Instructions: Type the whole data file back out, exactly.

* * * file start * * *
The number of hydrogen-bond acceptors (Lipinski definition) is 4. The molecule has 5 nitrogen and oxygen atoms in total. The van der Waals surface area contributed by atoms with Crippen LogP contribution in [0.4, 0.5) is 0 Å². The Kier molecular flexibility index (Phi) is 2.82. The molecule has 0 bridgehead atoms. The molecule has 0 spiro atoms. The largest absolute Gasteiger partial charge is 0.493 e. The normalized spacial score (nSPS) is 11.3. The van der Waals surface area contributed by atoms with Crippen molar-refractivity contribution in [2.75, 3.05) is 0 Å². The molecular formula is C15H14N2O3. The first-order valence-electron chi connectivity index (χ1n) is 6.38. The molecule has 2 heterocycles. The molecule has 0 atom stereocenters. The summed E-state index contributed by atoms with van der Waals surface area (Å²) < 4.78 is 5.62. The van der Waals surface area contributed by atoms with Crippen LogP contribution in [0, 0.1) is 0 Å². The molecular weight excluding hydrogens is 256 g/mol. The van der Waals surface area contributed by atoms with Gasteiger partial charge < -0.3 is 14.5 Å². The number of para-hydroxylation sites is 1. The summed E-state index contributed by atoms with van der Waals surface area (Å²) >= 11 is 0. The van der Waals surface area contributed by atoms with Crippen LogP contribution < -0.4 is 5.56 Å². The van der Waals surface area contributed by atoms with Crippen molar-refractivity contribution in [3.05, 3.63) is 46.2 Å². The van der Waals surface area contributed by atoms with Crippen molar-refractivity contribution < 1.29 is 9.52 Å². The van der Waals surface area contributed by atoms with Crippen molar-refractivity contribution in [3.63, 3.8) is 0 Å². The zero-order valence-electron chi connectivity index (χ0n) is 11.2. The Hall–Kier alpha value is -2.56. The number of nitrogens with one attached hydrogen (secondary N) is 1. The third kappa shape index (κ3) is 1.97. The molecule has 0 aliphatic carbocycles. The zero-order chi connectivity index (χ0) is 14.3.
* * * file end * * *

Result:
The number of hydrogen-bond acceptors (Lipinski definition) is 4. The molecule has 5 nitrogen and oxygen atoms in total. The van der Waals surface area contributed by atoms with Crippen LogP contribution in [0.4, 0.5) is 0 Å². The Kier molecular flexibility index (Phi) is 2.82. The molecule has 0 bridgehead atoms. The molecule has 0 spiro atoms. The largest absolute Gasteiger partial charge is 0.493 e. The normalized spacial score (nSPS) is 11.3. The van der Waals surface area contributed by atoms with Crippen molar-refractivity contribution in [2.75, 3.05) is 0 Å². The molecular formula is C15H14N2O3. The first-order valence-electron chi connectivity index (χ1n) is 6.38. The molecule has 2 heterocycles. The molecule has 0 atom stereocenters. The summed E-state index contributed by atoms with van der Waals surface area (Å²) < 4.78 is 5.62. The van der Waals surface area contributed by atoms with Crippen LogP contribution in [0, 0.1) is 0 Å². The molecular weight excluding hydrogens is 256 g/mol. The van der Waals surface area contributed by atoms with Gasteiger partial charge < -0.3 is 14.5 Å². The number of para-hydroxylation sites is 1. The summed E-state index contributed by atoms with van der Waals surface area (Å²) >= 11 is 0. The van der Waals surface area contributed by atoms with Crippen LogP contribution < -0.4 is 5.56 Å². The van der Waals surface area contributed by atoms with Crippen molar-refractivity contribution in [3.05, 3.63) is 46.2 Å². The van der Waals surface area contributed by atoms with Crippen molar-refractivity contribution < 1.29 is 9.52 Å². The van der Waals surface area contributed by atoms with Crippen molar-refractivity contribution in [3.63, 3.8) is 0 Å². The zero-order valence-electron chi connectivity index (χ0n) is 11.2. The Hall–Kier alpha value is -2.56. The number of nitrogens with one attached hydrogen (secondary N) is 1. The third kappa shape index (κ3) is 1.97. The molecule has 0 aliphatic carbocycles. The zero-order chi connectivity index (χ0) is 14.3.